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Addison afterwards Arthur ballads beauty began Beowulf brought Bunyan Caedmon called Chaucer Christ Christian Comus Cowper death Dryden duty earnest earth Elizabeth England English literature Esther Johnson evil Faerie Queene faith false father feeling French French Revolution gave give glory God's Greek Grisildis heart heaven holy Hooker hope human Italian literature Jeremy Taylor John Bunyan Johnson king lady laws learning living London Lord Milton mind Moor Park mother Nature passed Philip Sidney plays poem poet poetry Pope Puritans Queen Red Cross Red Cross Knight reign religion religious Richard Hooker Satan says Shakespeare Sidney sing sister song soon sorrow soul Spenser spirit story sweet Swift sympathy teaching tells thee things thou thought took true truth verse Vicar wife words Wordsworth writing written wrote Wyclif young
Page 253 - Bring the rathe primrose that forsaken dies, The tufted crow-toe, and pale jessamine, The white pink, and the pansy freaked with jet, The glowing violet, The musk-rose, and the well-attired woodbine, With cowslips wan that hang the pensive head, And every flower that sad embroidery wears; Bid amaranthus all his beauty shed, And daffodillies fill their cups with tears, To strew the laureate hearse where Lycid lies.
Page 248 - Beauty is Nature's brag, and must be shown In courts, at feasts, and high solemnities, Where most may wonder at' the workmanship ; It is for homely features to keep home, They had their name thence ; coarse complexions, And cheeks of sorry grain, will serve to ply The sampler, and to tease the huswife's wool.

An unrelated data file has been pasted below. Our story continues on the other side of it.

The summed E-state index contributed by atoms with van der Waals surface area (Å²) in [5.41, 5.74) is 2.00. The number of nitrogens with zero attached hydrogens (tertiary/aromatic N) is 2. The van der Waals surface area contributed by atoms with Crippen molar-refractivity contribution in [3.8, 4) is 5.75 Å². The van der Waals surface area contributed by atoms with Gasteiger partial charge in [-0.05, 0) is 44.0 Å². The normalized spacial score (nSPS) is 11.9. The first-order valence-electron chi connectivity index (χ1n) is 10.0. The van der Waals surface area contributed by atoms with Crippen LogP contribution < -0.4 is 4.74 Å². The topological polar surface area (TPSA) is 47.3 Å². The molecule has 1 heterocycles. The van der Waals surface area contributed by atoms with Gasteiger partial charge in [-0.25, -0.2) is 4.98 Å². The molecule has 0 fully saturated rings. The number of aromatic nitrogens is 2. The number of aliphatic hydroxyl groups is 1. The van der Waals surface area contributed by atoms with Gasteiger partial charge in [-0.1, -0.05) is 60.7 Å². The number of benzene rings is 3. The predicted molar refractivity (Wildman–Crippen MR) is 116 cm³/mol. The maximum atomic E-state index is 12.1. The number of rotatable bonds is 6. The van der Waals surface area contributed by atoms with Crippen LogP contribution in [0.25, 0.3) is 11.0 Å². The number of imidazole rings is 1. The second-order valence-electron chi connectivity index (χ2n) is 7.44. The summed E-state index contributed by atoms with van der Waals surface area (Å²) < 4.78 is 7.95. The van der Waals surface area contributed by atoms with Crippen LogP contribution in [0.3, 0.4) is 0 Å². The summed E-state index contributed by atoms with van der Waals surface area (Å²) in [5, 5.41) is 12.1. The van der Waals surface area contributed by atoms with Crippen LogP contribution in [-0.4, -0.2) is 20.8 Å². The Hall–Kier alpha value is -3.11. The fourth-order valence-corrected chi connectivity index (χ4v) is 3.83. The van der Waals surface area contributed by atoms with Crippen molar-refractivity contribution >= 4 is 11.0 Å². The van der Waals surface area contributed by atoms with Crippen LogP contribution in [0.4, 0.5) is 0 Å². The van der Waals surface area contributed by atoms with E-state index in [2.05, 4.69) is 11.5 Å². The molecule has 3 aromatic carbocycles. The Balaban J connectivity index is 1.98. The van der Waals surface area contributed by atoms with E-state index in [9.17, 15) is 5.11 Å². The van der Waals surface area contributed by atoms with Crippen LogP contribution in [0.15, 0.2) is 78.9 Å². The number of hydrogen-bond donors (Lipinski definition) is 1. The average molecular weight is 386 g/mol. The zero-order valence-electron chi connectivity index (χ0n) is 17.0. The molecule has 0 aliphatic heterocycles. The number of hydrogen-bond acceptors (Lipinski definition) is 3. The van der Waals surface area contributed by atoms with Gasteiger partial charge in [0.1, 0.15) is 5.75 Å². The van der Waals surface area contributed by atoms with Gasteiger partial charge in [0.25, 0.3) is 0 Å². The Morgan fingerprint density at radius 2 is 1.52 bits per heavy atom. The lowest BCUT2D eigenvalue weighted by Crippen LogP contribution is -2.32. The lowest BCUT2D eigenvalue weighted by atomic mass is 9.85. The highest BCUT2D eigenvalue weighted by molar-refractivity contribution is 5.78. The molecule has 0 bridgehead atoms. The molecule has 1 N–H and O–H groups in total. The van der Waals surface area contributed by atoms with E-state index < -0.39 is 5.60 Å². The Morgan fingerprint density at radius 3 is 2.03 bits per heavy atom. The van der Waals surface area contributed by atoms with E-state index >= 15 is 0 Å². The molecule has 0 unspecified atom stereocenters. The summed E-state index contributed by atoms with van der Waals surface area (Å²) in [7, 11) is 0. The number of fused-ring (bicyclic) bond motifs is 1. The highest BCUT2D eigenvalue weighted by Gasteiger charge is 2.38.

Page 252 - ... devout prayer to that eternal Spirit, who can enrich with all utterance and knowledge, and sends out his seraphim, with the hallowed fire of his altar, to touch and purify the lips of whom he pleases...
Page 293 - Henceforth I learn, that to obey is best, And love, with fear, the only God ; to walk As in his presence, ever to observe His providence, and on him sole depend...
Page 348 - At last divine Cecilia came, Inventress of the vocal frame ; The sweet enthusiast, from her sacred store, Enlarg'd the former narrow bounds, And added length to solemn sounds, With nature's mother-wit, and arts unknown before. Let old Timotheus yield the prize, Or both divide the crown ; He raised a mortal to the skies, She drew an angel down.
Page 169 - Full fathom five thy father lies; Of his bones are coral made; Those are pearls that were his eyes: Nothing of him that doth fade, But doth suffer a sea-change Into something rich and strange. Sea-nymphs hourly ring his knell : Hark! now I hear them, — ding-dong, bell.
Page 492 - They moved in tracks of shining white, And when they reared, the elfish light Fell off in hoary flakes. Within the shadow of the ship I watched their rich attire: Blue, glossy green, and velvet black, They coiled and swam ; and every track Was a flash of golden fire.
Page 253 - Weep no more, woeful shepherds, weep no more, For Lycidas, your sorrow, is not dead, Sunk though he be beneath the watery floor; So sinks the day-star in the ocean bed, And yet anon repairs his drooping head, And tricks his beams, and with new spangled ore Flames in the forehead of the morning sky...